Rodrigues's Apostasy in Endo's Silence

Topics: Jesus, God in Christianity, Bible Pages: 6 (2165 words) Published: December 19, 2013
From the beginning of man’s existence we have struggled to communicate with God. God’s voice, which seems to be non-attendent, has caused man to contemplate God’s very existence. Does God hear me? Does God care? Why does God let bad things happen? Man will never stop searching for the answers to these questions. That is why faith is the core piece of Christianity. We are not meant to know God’s divine plan, we are only to know that he will always be with us. Through his grace we receive our salvation. Throughout Endo’s, Silence, I struggled with the main character Rodrigues in his selfish and prideful idea of salvation and his conception of faith to God. Keeping to his priestly duties, through the traditional sacraments, performed rituals, and even the wish of his “glorious martyrdom”, in effect, were not allowing him to receive salvation as a gift of grace and mercy, but rather using them as fulfillment for his deep seeded desire to glorify himself and earn his place in Paradise. In my opinion, the moment Rodrigues apostatized, was the humbling symbol of his true acceptance of God’s grace and his realization that nothing he could do alone, even his “glorious martyrdom”, could redeem himself of being a sinful man. This transformation does not necessarily break “the silence,” but rather breaks down Rodrigues’ pride to finally hear the voice of God, and trust in Him.

Before Rodrigues apostatized, he was prideful to be a Priest and his religious works consumed him. He believed that works were faith, and that these things alone were going to earn his place in paradise and bring him glory. Several times along the rocky road, leading up to the apostasy, I found Rodrigues’ expectations for God falling short, and began to wonder where his faith really laid and whom he was truly living his life for- God or himself. The first instance I saw this is after the first martyrdom Rodrigues witnesses, of Mokichi and Ichizo: “They were martyred. But what a martyrdom! I had long read about martyrdom in the lives of the saints- how the souls of the martyrs had gone home to Heaven, how they had been filled with glory in Paradise, how the angels had blown trumpets. This was the splendid martyrdom I had often seen in my dreams. But the martyrdom of the Japanese Christians I now describe to you was no such glorious thing. What a miserable and painful business it was.” (Silence 91-92) In this quote by Rodrigues, what really struck me was, in his explanation of his “dream martyrdom,” he was talking about the personal gain that would become of a martyr- that “THEY would be filled with glory.” Also, the fact that he felt that the martyrdom that he had witnessed was “a miserable and painful business,” makes me wonder what his understanding of martyrdom even was. Another example in the text where I questioned where Rodrigues’ faith lay, was when he had been captured and he was reflecting on what he was expecting to feel in this moment:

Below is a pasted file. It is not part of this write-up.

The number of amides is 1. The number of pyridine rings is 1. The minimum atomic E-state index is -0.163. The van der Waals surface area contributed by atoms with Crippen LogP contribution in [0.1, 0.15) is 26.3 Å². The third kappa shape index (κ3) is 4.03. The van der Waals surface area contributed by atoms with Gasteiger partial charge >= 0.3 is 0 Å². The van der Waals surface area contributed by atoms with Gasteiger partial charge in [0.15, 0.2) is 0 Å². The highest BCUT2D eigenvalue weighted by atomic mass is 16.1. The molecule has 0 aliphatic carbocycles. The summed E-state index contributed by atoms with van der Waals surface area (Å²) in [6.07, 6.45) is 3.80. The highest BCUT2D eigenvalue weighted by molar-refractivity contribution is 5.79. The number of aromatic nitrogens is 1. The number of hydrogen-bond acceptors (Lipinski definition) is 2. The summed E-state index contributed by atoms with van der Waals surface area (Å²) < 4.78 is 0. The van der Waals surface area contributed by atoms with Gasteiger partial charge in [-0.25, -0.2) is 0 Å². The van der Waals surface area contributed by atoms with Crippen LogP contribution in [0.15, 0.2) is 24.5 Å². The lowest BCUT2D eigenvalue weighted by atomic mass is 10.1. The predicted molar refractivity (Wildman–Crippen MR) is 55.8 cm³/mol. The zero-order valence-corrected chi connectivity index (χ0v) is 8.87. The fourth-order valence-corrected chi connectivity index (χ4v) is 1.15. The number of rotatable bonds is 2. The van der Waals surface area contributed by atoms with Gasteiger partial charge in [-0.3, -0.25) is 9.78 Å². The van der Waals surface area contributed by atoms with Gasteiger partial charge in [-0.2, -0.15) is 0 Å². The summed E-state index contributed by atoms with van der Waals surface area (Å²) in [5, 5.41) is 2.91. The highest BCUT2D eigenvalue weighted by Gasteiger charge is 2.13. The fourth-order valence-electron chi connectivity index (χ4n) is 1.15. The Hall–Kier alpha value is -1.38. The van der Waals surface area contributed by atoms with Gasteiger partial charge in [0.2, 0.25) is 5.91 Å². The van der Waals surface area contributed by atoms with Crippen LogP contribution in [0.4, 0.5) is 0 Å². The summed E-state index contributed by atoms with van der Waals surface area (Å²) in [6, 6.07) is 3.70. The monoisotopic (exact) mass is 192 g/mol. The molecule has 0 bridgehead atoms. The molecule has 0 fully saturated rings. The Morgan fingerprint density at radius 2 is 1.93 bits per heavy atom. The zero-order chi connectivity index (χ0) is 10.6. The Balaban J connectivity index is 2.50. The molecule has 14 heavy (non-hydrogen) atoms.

“Could it really be a day of peace and calm? Yet somehow or other he also felt an inexpressible dissatisfaction- a kind of disillusion that he was not privileged to be a tragic hero like so many martyrs and like Christ himself.” (Silence 123) In this excerpt, Rodrigues’ expectations for the moment of his capture are not being met. Rodrigues’ self pride is apparent in his description of martyrdom, as being the privilege of a “tragic hero.” Although martyrs are heroic, and while it is a privilege to die for your faith, it seems that Rodrigues does not place enough emphasis on the privilege of living for your faith, and he focuses highly on the personal gain in being a hero. However, it is after he is captured and kept in this prison, that Rodrigues begins to slowly fall away from his religious practices, and finds loss of meaning in the doctrines and recited prayers. During this time his feelings become more raw and real. He sees the value in human life and starts to realize that the most important things are not...
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